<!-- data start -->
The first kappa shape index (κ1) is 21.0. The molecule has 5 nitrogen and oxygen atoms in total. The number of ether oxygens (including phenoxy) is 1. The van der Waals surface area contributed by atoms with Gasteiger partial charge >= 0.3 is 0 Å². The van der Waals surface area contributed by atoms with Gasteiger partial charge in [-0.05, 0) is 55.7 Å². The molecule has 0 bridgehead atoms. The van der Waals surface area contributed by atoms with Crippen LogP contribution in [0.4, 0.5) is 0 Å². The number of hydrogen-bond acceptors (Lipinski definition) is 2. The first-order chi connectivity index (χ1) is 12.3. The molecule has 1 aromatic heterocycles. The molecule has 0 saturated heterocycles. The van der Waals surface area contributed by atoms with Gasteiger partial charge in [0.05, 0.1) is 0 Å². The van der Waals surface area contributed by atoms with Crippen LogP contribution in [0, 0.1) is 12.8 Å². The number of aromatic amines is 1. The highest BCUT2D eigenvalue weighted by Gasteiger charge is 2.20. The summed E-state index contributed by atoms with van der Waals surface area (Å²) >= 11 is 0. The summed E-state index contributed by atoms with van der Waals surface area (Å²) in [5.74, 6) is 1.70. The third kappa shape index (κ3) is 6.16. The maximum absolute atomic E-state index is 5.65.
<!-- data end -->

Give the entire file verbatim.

The first kappa shape index (κ1) is 21.0. The molecule has 5 nitrogen and oxygen atoms in total. The number of ether oxygens (including phenoxy) is 1. The van der Waals surface area contributed by atoms with Gasteiger partial charge >= 0.3 is 0 Å². The van der Waals surface area contributed by atoms with Gasteiger partial charge in [-0.05, 0) is 55.7 Å². The molecule has 0 bridgehead atoms. The van der Waals surface area contributed by atoms with Crippen LogP contribution in [0.4, 0.5) is 0 Å². The number of hydrogen-bond acceptors (Lipinski definition) is 2. The first-order chi connectivity index (χ1) is 12.3. The molecule has 1 aromatic heterocycles. The molecule has 0 saturated heterocycles. The van der Waals surface area contributed by atoms with Gasteiger partial charge in [0.05, 0.1) is 0 Å². The van der Waals surface area contributed by atoms with Crippen LogP contribution in [0, 0.1) is 12.8 Å². The number of aromatic amines is 1. The highest BCUT2D eigenvalue weighted by Gasteiger charge is 2.20. The summed E-state index contributed by atoms with van der Waals surface area (Å²) >= 11 is 0. The summed E-state index contributed by atoms with van der Waals surface area (Å²) in [5.74, 6) is 1.70. The third kappa shape index (κ3) is 6.16. The maximum absolute atomic E-state index is 5.65.